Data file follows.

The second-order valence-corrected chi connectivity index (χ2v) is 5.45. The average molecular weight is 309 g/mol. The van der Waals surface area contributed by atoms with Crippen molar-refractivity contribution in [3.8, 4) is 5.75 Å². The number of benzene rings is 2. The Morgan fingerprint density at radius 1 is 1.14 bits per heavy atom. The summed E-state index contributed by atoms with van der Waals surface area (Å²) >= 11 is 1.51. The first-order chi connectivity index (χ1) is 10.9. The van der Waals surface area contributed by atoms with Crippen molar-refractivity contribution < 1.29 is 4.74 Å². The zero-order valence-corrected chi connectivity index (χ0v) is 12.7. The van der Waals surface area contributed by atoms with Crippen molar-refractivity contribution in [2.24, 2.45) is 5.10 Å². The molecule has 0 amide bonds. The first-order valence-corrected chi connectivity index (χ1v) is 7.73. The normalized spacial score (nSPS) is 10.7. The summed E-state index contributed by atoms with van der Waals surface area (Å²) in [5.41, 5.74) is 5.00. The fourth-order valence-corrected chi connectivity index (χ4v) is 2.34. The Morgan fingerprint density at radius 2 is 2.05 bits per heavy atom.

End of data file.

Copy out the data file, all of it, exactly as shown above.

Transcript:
The second-order valence-corrected chi connectivity index (χ2v) is 5.45. The average molecular weight is 309 g/mol. The van der Waals surface area contributed by atoms with Crippen molar-refractivity contribution in [3.8, 4) is 5.75 Å². The number of benzene rings is 2. The Morgan fingerprint density at radius 1 is 1.14 bits per heavy atom. The summed E-state index contributed by atoms with van der Waals surface area (Å²) >= 11 is 1.51. The first-order chi connectivity index (χ1) is 10.9. The van der Waals surface area contributed by atoms with Crippen molar-refractivity contribution < 1.29 is 4.74 Å². The zero-order valence-corrected chi connectivity index (χ0v) is 12.7. The van der Waals surface area contributed by atoms with Crippen molar-refractivity contribution in [2.24, 2.45) is 5.10 Å². The molecule has 0 amide bonds. The first-order valence-corrected chi connectivity index (χ1v) is 7.73. The normalized spacial score (nSPS) is 10.7. The summed E-state index contributed by atoms with van der Waals surface area (Å²) in [5.41, 5.74) is 5.00. The fourth-order valence-corrected chi connectivity index (χ4v) is 2.34. The Morgan fingerprint density at radius 2 is 2.05 bits per heavy atom.